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Stablecoins: One Step Forward, Two Steps Back

Oct 12, 2018

  • Stablecoins are digital tokens that are meant to provide stability and security in the cryptocurrency market -- they are designed to serve as a unit of account, medium of exchange, and store of value. 
  • Stablecoins have been all over cryptocurrency news in recent weeks: on September 10th, 2018 the New York State Department of Financial Services approved two US Dollar (USD)-pegged stablecoins -- the Gemini Dollar (GUSD) and the Paxos Standard (PAX); Japanese IT giant, GMO Internet, announced on October 9th, 2018 that they are rolling out a Japanese Yen-pegged stablecoin, dubbed GMO Japanese Yen (GJY); and on the same day, an employee of the People’s Bank of China suggested the Chinese central bank explore a Chinese Yuan-pegged stablecoin.  
  • There are three main types of stablecoins:
            1.) Fiat-Collateralized, which are stablecoins pegged to a fiat currency and collateralized 1:1 by that fiat currency held in reserves. 

            2.) Crypto-Collateralized, which are stablecoins pegged directly to a cryptocurrency. These stablecoins are typically over-collaterlized to compensate for price fluctuations in the underlying cryptocurrency, allowing the stablecoin to maintain price stability. The main issue with crypto-collateralized stablecoins, however, arises if the underlying asset loses its value, causing the stablecoin to be worthless.  

           3.) Non-Collateralized, which are stablecoins backed by nothing other than the expectation that they will maintain a certain value. These stablecoins typically employ smart contracts to algorithmically expand and contract the supply of the stablecoin to meet demand.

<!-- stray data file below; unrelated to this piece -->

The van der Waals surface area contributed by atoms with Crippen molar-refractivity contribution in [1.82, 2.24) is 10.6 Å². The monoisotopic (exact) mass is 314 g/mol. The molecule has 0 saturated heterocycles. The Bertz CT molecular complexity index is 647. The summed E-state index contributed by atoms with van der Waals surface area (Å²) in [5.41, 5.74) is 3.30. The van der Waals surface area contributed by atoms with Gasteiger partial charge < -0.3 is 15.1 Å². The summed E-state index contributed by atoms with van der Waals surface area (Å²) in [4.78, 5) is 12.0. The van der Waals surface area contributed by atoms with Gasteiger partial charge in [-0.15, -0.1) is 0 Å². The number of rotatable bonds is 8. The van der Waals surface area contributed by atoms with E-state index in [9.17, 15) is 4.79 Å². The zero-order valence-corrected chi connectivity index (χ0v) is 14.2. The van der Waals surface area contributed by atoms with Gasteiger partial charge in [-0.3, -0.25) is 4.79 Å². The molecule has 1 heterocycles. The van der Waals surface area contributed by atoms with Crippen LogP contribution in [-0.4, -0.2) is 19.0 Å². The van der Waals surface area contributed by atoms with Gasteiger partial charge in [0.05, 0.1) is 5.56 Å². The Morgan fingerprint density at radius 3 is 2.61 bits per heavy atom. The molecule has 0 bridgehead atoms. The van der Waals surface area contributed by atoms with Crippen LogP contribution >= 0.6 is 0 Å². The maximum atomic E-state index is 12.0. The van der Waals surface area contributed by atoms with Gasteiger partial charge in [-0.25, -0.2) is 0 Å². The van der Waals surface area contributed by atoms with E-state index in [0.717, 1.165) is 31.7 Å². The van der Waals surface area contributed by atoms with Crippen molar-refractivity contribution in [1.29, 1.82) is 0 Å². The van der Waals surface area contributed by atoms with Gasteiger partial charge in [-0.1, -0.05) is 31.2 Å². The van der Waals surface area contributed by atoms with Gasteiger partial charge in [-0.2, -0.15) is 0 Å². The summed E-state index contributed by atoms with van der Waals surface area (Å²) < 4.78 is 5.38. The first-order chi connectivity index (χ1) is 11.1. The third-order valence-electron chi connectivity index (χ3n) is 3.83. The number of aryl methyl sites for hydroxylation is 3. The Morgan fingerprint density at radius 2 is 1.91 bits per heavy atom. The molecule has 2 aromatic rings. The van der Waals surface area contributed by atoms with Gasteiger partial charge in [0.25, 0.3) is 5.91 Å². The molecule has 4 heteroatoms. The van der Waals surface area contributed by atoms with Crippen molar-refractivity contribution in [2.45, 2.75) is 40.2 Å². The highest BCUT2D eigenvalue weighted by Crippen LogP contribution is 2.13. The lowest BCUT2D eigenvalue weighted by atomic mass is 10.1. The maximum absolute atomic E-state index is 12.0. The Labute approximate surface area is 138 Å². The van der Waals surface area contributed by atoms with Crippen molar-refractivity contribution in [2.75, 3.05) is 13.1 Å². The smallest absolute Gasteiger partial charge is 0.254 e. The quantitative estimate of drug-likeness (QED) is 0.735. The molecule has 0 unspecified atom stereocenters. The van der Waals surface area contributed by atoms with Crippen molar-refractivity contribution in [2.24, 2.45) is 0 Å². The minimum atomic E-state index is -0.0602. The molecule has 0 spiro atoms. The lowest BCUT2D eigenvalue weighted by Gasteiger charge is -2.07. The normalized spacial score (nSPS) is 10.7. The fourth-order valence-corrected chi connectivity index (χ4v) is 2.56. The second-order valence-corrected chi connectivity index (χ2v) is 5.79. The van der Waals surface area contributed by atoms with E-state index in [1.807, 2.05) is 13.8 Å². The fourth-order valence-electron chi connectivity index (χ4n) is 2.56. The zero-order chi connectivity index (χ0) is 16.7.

Source: Hackernoon

  • There are significant drawbacks to the introduction of stablecoins, specifically fiat-collateralized stablecoins, into cryptocurrency markets:  
  • USD-backed stablecoins, for example, introduce the problems associated with centralized currencies into cryptocurrency markets. The USD's purchasing power fluctuates with changes in inflation and volatility in foreign currency exchange rates, which in turn causes USD-pegged stablecoins’ cryptocurrency purchasing power to fluctuate with changes in inflation and foreign fiat-currency exchange rate.  For this reason, fiat-collateralized stablecoins move away from ideals cryptocurrency markets were originally founded on.  
  • Another problem with fiat-collateralized stablecoins is that they are essentially just another fiat currency derivative. In the case of a USD-backed stablecoin, the stablecoin is essentially a USD derivative that could potentially be subject to legal tender laws and other securities regulations.  
  • Crypto-collateralized stablecoins are far from perfect too. Although in most cases crypto-collateralized stablecoins are over-collateralized to compensate for potential price fluctuations of the underlying cryptocurrency, a large enough price decline in the underlying cryptocurrency would cause the crypto-collateralized stablecoin to implode, regardless of how over-collateralized it was. This is essentially what we saw during the 2008 Great Recession when mortage-backed securities lost their value due to foreclosures on their underlying mortgages.
  • Stablecoins are meant to introduce a medium of exchange, store of value, and unit of account into the cryptocurrency market, which is something cryptocurrency markets desperately need. The fact of the matter, however, is that crypto-collateralized and fiat-collateralized stablecoins do not accomplish these goals. Until a development team is able to introduce a universally accepted, non-collateralized stablecoin that does not compromise privacy, security, or decentralization, stablecoins will remain as an incomplete answer to a complex problem in cryptocurrency markets.